Tag Archives: detective

Forevermore by Jim Musgrave

ForevermoreForevermore by Jim Musgrave

My rating: 3 of 5 stars

As usual, I received this book because somebody gave it to me for free. In this case, the author approached me directly with a copy of the whole trilogy as one volume. Despite this kind consideration, I give my candid opinions below, as will quickly become self-evident.

Firstly, a few general comments and a readers recommendation. It is suggested that you read this book in the following manner: read the first chapter and allow the oddness of it to roll around in your head for a few moments. Then sally you forth unto Wikipedia and read the real events as recorded by history. Smirk bemusedly at yourself for a few seconds and then continue to read the rest of the novel. Anything less enigmatic than that is left as exercise to the reader.

On the positive side, our author has picked an fascinating episode of history for his target. Saying more than that will spoil the fun but it is my considered opinion that historical fiction is best when it starts out with some reality that is abundantly screwball in its own right and expands upon it in a realistic way. I won’t go so far as to say that this book is a potential truth of the matter, but the thread of the tale has a pleasant glow of vague plausibility to it that fits well with the genre. Furthermore, the book is easy and accessible but still endeavors to expand the reader’s knowledge of history (and vocabulary) without any significant missteps. The author has done his homework, despite what other reviewers may say to the contrary.

On the negative side, the novel does suffer from some fairly significant editorial woes. At times it’s difficult to tell who the narrator of a given passage is and transitions in time and place are sometimes hard to pick up on. The text is rife with historical references but at times so rife that they feel rather forced. I appreciate the author’s research but one doesn’t have to stuff everything he knows about 19th century life into one book. Lastly, during our dramatic climax the book reads more like an Abbott and Costello routine than a serious mystery novel. As a reader I’m happy to accept either but it is generally preferred if the author picks one or the other and sticks with it.

In summary, this is a very well conceived novel but it must be remembered that readers of the mystery genre especially are punctilious beasts that will pick apart every detail of every sentence you write. They have to because they must find the answer before the end arrives. That’s rather the point of reading a mystery novel. So while this novel is generally good, it’s not quite up to the standards of its chosen genre. As a first novel it’s a brilliant initial step though and I look forward to the next two in the series.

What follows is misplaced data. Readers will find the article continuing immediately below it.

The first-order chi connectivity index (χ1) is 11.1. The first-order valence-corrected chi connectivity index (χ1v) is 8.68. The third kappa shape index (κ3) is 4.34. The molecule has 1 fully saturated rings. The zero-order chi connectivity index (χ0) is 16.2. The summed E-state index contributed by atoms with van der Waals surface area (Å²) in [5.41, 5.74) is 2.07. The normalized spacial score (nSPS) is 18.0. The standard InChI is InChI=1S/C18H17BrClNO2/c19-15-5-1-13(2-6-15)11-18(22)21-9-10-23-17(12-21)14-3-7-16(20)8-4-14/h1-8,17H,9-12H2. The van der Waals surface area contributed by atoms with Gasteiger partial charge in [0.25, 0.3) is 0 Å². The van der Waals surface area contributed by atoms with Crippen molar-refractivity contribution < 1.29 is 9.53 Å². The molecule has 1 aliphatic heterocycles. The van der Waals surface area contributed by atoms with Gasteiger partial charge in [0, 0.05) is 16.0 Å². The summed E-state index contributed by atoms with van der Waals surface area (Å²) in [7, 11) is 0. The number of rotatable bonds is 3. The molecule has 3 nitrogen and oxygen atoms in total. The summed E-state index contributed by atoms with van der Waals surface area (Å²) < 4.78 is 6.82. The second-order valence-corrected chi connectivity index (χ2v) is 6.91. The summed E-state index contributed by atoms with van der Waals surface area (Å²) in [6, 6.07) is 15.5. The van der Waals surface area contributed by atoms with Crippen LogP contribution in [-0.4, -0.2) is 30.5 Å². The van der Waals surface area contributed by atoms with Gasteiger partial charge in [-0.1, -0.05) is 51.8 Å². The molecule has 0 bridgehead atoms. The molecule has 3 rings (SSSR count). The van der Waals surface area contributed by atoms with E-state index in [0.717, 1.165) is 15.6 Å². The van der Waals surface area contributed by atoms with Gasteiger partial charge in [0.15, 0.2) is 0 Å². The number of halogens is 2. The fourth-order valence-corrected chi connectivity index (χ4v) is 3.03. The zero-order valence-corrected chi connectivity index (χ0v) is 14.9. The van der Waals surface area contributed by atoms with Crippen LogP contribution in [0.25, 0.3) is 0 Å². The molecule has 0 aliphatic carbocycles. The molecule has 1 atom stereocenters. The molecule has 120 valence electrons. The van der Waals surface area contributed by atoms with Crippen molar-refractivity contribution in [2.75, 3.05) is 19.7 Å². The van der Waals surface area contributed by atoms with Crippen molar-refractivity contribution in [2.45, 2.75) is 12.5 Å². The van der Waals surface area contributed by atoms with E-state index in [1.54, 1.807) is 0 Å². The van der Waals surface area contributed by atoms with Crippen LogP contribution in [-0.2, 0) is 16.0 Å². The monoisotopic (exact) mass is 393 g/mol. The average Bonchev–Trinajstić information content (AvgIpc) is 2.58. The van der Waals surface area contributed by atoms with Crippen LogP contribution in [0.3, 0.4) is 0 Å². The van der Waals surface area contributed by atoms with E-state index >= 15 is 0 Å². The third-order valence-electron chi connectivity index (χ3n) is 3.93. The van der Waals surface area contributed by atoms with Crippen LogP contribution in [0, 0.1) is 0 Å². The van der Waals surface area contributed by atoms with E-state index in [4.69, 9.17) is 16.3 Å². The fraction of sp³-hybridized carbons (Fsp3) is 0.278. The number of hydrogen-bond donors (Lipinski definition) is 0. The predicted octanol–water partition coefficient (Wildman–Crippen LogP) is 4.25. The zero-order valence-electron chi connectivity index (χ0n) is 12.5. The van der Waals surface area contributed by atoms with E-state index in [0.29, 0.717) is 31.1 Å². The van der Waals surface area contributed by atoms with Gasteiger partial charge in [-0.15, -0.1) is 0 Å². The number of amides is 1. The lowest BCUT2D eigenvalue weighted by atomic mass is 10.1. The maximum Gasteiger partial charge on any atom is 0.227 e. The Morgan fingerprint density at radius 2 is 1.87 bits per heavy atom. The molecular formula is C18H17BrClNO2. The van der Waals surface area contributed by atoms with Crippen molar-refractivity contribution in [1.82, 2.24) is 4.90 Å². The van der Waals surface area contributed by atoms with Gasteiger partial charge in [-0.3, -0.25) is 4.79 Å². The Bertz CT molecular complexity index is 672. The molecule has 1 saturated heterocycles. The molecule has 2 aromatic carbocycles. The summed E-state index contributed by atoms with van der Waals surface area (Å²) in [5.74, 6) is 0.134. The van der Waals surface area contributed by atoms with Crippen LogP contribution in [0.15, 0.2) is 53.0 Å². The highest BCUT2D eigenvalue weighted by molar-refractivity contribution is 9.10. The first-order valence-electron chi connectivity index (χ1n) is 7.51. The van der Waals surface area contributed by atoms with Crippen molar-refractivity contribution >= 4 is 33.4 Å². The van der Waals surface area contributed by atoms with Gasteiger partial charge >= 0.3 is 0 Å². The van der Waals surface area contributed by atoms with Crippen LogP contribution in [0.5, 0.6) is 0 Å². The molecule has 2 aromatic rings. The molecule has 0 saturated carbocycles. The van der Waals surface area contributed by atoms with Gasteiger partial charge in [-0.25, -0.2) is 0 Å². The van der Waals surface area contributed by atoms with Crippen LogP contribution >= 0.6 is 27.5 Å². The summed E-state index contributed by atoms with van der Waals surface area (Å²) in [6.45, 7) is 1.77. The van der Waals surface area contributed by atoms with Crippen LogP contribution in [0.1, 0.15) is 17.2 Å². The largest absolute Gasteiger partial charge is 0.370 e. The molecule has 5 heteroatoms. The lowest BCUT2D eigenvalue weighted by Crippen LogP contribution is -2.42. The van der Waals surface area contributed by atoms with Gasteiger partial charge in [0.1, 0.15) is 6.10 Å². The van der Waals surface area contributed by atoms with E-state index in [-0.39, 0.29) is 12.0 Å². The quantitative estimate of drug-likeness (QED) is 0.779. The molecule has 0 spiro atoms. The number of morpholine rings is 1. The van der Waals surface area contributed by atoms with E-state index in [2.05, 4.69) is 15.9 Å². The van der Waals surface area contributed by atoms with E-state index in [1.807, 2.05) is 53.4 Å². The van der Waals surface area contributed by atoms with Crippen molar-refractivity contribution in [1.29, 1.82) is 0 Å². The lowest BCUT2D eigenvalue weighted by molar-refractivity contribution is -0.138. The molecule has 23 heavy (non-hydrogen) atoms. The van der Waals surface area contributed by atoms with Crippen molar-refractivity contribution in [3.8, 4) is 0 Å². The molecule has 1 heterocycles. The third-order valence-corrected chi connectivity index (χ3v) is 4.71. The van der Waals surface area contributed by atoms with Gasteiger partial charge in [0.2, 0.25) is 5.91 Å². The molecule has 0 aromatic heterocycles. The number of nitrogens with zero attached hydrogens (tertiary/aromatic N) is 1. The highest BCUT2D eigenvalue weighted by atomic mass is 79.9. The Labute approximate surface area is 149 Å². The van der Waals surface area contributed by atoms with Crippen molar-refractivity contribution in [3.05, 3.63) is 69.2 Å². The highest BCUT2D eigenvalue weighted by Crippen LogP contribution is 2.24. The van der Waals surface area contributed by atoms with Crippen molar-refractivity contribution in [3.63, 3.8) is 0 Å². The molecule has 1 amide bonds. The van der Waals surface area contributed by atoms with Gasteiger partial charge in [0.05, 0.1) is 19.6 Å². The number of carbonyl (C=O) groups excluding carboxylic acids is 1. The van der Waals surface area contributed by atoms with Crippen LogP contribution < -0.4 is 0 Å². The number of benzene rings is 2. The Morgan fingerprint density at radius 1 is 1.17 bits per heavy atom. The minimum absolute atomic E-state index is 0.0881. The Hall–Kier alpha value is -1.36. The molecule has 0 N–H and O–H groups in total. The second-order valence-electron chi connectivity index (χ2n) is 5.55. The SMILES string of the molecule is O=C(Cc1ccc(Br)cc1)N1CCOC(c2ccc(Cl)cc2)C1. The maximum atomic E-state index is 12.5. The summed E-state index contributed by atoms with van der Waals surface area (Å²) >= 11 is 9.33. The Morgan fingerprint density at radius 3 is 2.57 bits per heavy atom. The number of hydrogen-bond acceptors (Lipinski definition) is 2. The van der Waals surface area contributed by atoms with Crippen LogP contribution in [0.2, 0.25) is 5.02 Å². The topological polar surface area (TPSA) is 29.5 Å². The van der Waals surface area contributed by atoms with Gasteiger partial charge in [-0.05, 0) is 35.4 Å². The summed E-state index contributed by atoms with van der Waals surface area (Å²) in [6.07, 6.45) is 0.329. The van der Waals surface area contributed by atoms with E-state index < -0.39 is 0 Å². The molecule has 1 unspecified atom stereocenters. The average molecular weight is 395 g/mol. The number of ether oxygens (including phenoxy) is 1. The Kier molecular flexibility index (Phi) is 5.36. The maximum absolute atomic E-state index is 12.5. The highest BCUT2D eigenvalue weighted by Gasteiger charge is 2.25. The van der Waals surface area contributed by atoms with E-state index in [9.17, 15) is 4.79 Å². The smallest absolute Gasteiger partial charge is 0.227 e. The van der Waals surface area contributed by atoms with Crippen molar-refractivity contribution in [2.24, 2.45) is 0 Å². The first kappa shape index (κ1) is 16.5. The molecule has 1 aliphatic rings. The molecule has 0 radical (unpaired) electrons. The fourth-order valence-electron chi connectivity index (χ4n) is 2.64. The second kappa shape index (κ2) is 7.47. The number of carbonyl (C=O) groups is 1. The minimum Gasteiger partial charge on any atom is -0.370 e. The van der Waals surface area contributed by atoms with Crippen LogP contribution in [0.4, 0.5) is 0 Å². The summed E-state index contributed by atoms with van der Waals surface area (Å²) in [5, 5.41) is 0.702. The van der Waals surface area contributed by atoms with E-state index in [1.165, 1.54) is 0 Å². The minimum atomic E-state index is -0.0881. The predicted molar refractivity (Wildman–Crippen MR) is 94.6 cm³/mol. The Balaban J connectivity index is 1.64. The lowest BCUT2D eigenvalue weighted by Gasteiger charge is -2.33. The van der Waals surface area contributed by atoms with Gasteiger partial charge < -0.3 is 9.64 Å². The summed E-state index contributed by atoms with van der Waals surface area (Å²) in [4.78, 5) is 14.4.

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The Undead Kama Sutra – Mario Acevedo [2008]

The last time I went to a library book sale I found myself near the end of my stay browsing around in the science fiction section. I’ve learned from long experience that doing this is a mistake as inevitably I will find myself filled to maximum carrying capacity with random novels that “look interesting.” The Undead Kama Sutra is a novel that I obtained in just this way by force of the “What the … is that?” factor alone.

Sadly, Acevedo’s novel is like a gluttonous man at a buffet who cannot make up his mind and merely has a little bit of everything. The novel is rife with gratuitous sex, deep personal violence, large-scale mechanical violence, vampires, private detectives, bikers, aliens, government conspiracy, industrial exploitation and even a hint of military action. One is left not entirely knowing where the plot could possibly go next or who might be introduced but always can rest assured in the knowledge that wherever the novel goes it won’t necessarily make a lot of sense given what has come before.

As plot lines go it’s fairly straightforward. The protagonist, Felix Gomez, is an Iraq war veteran who was transformed into a vampire during the war. He’s returned to the states and is now a private investigator. He’s sent on a case by the ruling vampire “government” for lack of a better word, to stop a group of aliens who have come to come to Earth in order to sell the entire female population (with the help of the US Government) as pets back on their respective home worlds. (For those of you who may be familiar with my writing, you may be assuming at this point that I have resorted to farce. Let me assure you that the summary I provide is, in fact, absolutely factual.) In exchange for enslaving Earth women, the alien’s have provided miracle pills which enhance certain male and female physical characteristics and general… performance. Of course in the end all the bad guys are taken care of and everything is fine but not until a lot of people got really large penises out of the deal. What happier ending could there be?

Quite frankly, it is with some reticence that I wrote about this book at all. Like someone who spent far too long on the sofa watching the Jerry Springer show, I’m more than a bit embarrassed to admit that I read this thing, that I frittered away even a tiny amount of time bludgeoning my mind with this awful tripe. That said, one is left with a sort of terrible anticipation at a certain point to know exactly what hopelessly idiotic thing is going to happen next. So… now you know. You’re welcome. Another book you need never read. Or consider reading. Or think about ever again.


Filed under 2000s, horror, science fiction